TIMING is everything when it comes to selling cars.
The Infiniti Q30 Premium with two-wheel-drive is pitched into the heart of the booming SUV crossover sector and it's the latest model to come out of the highly successful Sunderland vehicle assembly plant operated by Nissan, the parent company of the Japanese luxury marquei.
It's stylish and looks the part of a compact crossover, is well made and finished with good economy and a rarity value which some rivals have overlooked.
What could go wrong? Well, a few things irked me.
The Infiniti has for now a modest range of engines and trim levels and the options on this car were not cheap with a £1,400 navigation system, metallic white paint at £670 and a sunroof for £500.
I would be even more annoyed if I had shelled out £1,400 on a navigation system which had software which was not up to date by at least a year and would lead me to question its accuracy and reliability as a result.
Pitched against some better-known German rivals the Q30 was also lacking in power and with a full load of passengers it had to be encouraged along with higher revs and plenty of gear changes, which immediately hit economy.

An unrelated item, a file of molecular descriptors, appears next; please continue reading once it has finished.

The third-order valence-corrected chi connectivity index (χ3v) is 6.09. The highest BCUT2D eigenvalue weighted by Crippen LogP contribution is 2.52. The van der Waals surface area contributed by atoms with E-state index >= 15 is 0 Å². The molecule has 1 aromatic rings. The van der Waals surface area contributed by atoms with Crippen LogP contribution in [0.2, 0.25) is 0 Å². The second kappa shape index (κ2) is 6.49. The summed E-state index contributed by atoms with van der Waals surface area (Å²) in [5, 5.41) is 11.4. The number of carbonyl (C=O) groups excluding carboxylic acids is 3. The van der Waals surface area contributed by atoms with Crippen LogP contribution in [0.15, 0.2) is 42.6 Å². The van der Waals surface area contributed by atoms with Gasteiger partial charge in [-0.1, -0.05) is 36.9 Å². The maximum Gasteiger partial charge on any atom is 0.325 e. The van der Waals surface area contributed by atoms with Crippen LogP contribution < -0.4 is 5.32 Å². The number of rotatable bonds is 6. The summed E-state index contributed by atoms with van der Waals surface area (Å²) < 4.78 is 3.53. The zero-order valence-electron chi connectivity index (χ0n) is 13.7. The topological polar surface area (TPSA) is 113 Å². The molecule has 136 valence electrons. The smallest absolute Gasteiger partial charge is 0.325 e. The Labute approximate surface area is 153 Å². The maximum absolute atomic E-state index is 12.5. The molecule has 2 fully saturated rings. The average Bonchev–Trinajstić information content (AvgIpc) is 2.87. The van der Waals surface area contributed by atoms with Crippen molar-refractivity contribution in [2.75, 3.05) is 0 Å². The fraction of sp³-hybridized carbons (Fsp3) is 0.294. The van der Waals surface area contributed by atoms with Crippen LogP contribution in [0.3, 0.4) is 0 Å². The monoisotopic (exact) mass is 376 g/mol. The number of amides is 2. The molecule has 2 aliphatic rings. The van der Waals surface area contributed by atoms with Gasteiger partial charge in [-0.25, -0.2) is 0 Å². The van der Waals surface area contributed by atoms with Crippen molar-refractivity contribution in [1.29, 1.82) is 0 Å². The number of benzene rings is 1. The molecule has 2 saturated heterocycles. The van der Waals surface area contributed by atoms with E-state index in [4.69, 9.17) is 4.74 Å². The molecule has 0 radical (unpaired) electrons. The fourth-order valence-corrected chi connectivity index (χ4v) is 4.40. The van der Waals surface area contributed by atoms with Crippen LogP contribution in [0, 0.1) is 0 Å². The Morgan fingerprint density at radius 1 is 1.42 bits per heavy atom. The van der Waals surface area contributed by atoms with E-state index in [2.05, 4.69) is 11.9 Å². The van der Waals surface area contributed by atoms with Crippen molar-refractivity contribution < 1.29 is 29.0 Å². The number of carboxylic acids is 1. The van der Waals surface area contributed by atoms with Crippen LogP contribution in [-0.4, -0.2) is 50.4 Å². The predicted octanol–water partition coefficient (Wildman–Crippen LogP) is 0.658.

We managed a respectable average of over 40mpg, but it frequently dipped below 30mpg when driven quickly with a full load.
With passengers in the back, the already limited view through the slit-like rear window was made worse and you really had to rely on the reversing sensors to pick up anything or anyone obscured by the thick c-pillars and high tail.
Boot space was reasonable but not what you might expect in a family car and that was even without a full size spare wheel or run-flat tyre as it came with just a puncture repair kit, which is of no help with all but the simplest deflation.
The Infiniti Q30 is the brand's first SUV/crossover type model and appeals to fashion conscious car lovers.
It is a good four seater, tight for five, and it's no challenge to drive with good forward and side vision, good big wipers and bright headlights for bad weather.
The 1,600cc engine is smooth and fairly quiet, the gearchange light and precise with modest clutch weight and brakes had good feedback and power.
You could hear the suspension working away over bad roads but it coped well and was fairly smooth riding, with a slight roll on bends but it handled faithfully and road holding was safe and predictable for a two-wheel-drive car.
It looks good inside as well as out with plenty of oddments room and the heating and ventilation kept everyone content.
For the driver, major and secondary controls were well placed and operated with a solidity while the stylish instruments were clear and easy to read.
There is no doubt the Infiniti Q30 will be very attractive to buyers who want something different and do not need a huge amount of power or acres of space.